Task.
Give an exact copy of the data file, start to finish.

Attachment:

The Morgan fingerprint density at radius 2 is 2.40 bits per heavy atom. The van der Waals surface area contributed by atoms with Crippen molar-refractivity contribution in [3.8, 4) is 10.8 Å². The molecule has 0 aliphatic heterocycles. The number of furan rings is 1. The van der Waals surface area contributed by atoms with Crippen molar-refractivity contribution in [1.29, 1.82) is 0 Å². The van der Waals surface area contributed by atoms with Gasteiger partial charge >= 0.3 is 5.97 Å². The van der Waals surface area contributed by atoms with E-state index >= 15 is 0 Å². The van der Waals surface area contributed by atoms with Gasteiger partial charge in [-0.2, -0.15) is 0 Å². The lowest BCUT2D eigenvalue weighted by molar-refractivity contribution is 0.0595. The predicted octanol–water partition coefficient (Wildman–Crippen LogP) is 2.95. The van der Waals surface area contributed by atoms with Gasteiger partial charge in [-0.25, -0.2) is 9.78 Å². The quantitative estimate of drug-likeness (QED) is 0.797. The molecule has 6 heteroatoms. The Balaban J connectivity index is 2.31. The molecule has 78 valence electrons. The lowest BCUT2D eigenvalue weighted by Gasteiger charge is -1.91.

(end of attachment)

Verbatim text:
The Morgan fingerprint density at radius 2 is 2.40 bits per heavy atom. The van der Waals surface area contributed by atoms with Crippen molar-refractivity contribution in [3.8, 4) is 10.8 Å². The molecule has 0 aliphatic heterocycles. The number of furan rings is 1. The van der Waals surface area contributed by atoms with Crippen molar-refractivity contribution in [1.29, 1.82) is 0 Å². The van der Waals surface area contributed by atoms with Gasteiger partial charge >= 0.3 is 5.97 Å². The van der Waals surface area contributed by atoms with E-state index >= 15 is 0 Å². The van der Waals surface area contributed by atoms with Gasteiger partial charge in [-0.2, -0.15) is 0 Å². The lowest BCUT2D eigenvalue weighted by molar-refractivity contribution is 0.0595. The predicted octanol–water partition coefficient (Wildman–Crippen LogP) is 2.95. The van der Waals surface area contributed by atoms with Gasteiger partial charge in [-0.25, -0.2) is 9.78 Å². The quantitative estimate of drug-likeness (QED) is 0.797. The molecule has 6 heteroatoms. The Balaban J connectivity index is 2.31. The molecule has 78 valence electrons. The lowest BCUT2D eigenvalue weighted by Gasteiger charge is -1.91.